Elena Ramirez-Gorski

Three Poems


Elena Ramirez-Gorski is a Chicana writer from Adrian, Michigan. She is currently an undergraduate at the University of Michigan studying Creative Writing and Literature as well as Latina/o Studies. She has work forthcoming in Split Lip Magazine and These Poems Are Not What They Seem, an anthology of Twin Peaks poetry by APEP Publications. 

Twitter: @ERamirezGorski



It’s hard to forget the sound of a louse

exoskeleton cracking between your


thumb nails and gushing its blood/

your blood so brazenly over your palm.


My abuelito says that you aren’t really

Mexican-American until you’ve had piojos.


My mother says you aren’t really

Mexican-American until you can’t get rid of piojos.


You aren’t until you are baking and melting the

synthetic fibers of your favorite sweaters in the dryer,


or sleeping with a scalp smothered in mayonnaise

or olive oil or vinegar, or until


you can’t tell if you are killing the pests

or marinating them to perfection.


You aren’t really Mexican-American

until you’ve given up and love the beast


that’s sucking you dry.



This is for the goth latina bitches


my spooky chicas always dye

their hair from natural

black to unnatural black


their grandmas wouldn’t let them read

harry potter because no vas a traer that diablo

mierda en this house, pendeja


the chicas who love their brown skin but

resent that they’ll never rock vampire makeup


the ones who cut their bangs too short

over the bathroom sink

before a show


who are teased for listening

to that white people music

but just roll their eyes and remind themselves of

alice bag, the plugz, los illegals,

y que no hay nada más chicana de ser una punk


the girls cursed to fall for white boys

with veiny arms and druggy eyes

who leave the family parties

asking why they have to be so loud


las punks, las locas,

las brujas, las darketas,

las ‘otras’


the girls who fashion their own

ouija boards from cardboard and

scotch tape, and sit around it

motionless all night,

too badly wanting to believe

they aren’t alone


Miss America


“When these southern whites see these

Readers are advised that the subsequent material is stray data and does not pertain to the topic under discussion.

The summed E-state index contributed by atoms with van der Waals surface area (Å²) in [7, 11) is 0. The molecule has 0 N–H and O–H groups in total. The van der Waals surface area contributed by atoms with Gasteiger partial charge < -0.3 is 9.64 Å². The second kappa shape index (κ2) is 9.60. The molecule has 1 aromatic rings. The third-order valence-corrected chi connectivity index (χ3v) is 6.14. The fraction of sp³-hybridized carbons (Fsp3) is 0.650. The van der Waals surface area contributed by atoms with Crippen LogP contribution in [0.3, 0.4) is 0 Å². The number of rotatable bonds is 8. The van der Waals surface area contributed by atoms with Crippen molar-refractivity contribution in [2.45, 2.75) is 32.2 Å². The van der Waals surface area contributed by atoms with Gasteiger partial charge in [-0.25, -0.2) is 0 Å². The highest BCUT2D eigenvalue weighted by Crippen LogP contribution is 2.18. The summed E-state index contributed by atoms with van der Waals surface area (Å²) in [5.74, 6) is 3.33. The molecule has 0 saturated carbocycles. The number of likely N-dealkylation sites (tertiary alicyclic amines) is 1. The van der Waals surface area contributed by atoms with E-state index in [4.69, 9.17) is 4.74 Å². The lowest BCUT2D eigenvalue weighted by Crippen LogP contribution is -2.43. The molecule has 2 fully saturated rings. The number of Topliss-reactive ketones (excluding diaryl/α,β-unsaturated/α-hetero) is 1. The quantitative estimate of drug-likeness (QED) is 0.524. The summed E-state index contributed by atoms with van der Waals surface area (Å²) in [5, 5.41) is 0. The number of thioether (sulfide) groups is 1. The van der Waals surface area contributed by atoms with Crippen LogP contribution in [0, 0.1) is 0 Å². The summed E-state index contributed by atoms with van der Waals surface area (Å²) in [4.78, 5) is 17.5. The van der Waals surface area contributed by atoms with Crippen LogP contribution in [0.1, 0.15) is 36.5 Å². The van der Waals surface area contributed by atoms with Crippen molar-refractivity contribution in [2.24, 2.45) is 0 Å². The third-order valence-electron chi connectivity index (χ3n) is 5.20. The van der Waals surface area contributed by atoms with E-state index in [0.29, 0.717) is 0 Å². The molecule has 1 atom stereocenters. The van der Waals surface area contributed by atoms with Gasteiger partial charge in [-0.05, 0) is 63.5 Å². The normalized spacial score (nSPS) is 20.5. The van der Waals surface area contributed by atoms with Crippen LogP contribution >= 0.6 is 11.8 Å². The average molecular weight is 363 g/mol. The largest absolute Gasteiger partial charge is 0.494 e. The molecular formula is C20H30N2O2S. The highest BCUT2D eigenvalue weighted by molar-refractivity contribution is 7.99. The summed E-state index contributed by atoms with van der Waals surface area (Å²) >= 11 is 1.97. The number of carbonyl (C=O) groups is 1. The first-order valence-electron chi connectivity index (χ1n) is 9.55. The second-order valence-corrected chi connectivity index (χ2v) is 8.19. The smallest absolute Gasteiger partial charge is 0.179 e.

pretty Mexican girls, they become excited —
they are not used to girls so pretty.”

       -Eyewitness on the Zoot Suit Riots


My mom was 16

when her boss’s khakis fell to his ankles

                                                                                                                   in the Domino’s freezer

                                                                                                                   waiting for her with a smile

                       to see her shocked & scared,

                       waiting to say ‘don’t be.’

                                                                                            He had seen her

             thick Selena lips

              & J-Lo hips.

                                                                                                                   He’d heard about girls like her.


My sister was 15

when a rusted pickup followed her

                                                                                                                   all the way home,


                                                                     dreaming out loud

                                                                     of fistfuls

                                                                                                                                          of her long dark hair.


My cousin was 12

when her body was found

                                                                                                                                                       naked & hollow in a ditch.

                                                                                            The whole city


                       said she was always

                       too pretty.


They engraved Miss America onto her headstone.

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